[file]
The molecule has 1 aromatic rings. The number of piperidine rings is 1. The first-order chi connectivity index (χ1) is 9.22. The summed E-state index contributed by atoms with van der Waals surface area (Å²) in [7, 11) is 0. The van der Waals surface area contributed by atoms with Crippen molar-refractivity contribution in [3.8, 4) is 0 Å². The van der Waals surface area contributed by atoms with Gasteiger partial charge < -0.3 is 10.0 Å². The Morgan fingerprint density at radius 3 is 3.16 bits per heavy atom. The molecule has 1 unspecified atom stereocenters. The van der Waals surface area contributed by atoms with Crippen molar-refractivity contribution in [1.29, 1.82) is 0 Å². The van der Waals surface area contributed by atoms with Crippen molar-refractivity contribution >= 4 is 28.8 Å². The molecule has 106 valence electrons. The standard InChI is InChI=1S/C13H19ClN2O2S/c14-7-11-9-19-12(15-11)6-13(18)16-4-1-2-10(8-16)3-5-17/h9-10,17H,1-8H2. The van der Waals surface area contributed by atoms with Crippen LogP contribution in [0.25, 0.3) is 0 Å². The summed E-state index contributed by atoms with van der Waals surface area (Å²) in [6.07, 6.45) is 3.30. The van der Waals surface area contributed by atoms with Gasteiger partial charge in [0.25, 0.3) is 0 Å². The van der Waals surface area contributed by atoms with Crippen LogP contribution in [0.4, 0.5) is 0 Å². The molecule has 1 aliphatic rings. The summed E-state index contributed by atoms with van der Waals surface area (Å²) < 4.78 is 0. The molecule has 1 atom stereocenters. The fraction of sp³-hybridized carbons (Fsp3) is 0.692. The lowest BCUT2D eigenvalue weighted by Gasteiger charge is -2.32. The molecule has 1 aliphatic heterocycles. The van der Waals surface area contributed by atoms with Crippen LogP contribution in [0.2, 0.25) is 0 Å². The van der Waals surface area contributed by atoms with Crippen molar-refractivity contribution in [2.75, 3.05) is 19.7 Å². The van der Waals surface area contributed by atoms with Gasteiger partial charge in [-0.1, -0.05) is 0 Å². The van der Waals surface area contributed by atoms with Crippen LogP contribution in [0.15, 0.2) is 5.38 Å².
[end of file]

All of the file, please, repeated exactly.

The molecule has 1 aromatic rings. The number of piperidine rings is 1. The first-order chi connectivity index (χ1) is 9.22. The summed E-state index contributed by atoms with van der Waals surface area (Å²) in [7, 11) is 0. The van der Waals surface area contributed by atoms with Crippen molar-refractivity contribution in [3.8, 4) is 0 Å². The van der Waals surface area contributed by atoms with Gasteiger partial charge < -0.3 is 10.0 Å². The Morgan fingerprint density at radius 3 is 3.16 bits per heavy atom. The molecule has 1 unspecified atom stereocenters. The van der Waals surface area contributed by atoms with Crippen molar-refractivity contribution in [1.29, 1.82) is 0 Å². The van der Waals surface area contributed by atoms with Crippen molar-refractivity contribution >= 4 is 28.8 Å². The molecule has 106 valence electrons. The standard InChI is InChI=1S/C13H19ClN2O2S/c14-7-11-9-19-12(15-11)6-13(18)16-4-1-2-10(8-16)3-5-17/h9-10,17H,1-8H2. The van der Waals surface area contributed by atoms with Crippen LogP contribution in [0.25, 0.3) is 0 Å². The summed E-state index contributed by atoms with van der Waals surface area (Å²) in [6.07, 6.45) is 3.30. The van der Waals surface area contributed by atoms with Gasteiger partial charge in [0.25, 0.3) is 0 Å². The van der Waals surface area contributed by atoms with Crippen LogP contribution in [0.4, 0.5) is 0 Å². The molecule has 1 aliphatic rings. The summed E-state index contributed by atoms with van der Waals surface area (Å²) < 4.78 is 0. The molecule has 1 atom stereocenters. The fraction of sp³-hybridized carbons (Fsp3) is 0.692. The lowest BCUT2D eigenvalue weighted by Gasteiger charge is -2.32. The molecule has 1 aliphatic heterocycles. The van der Waals surface area contributed by atoms with Crippen LogP contribution in [0.2, 0.25) is 0 Å². The van der Waals surface area contributed by atoms with Crippen molar-refractivity contribution in [2.75, 3.05) is 19.7 Å². The van der Waals surface area contributed by atoms with Gasteiger partial charge in [-0.1, -0.05) is 0 Å². The van der Waals surface area contributed by atoms with Crippen LogP contribution in [0.15, 0.2) is 5.38 Å².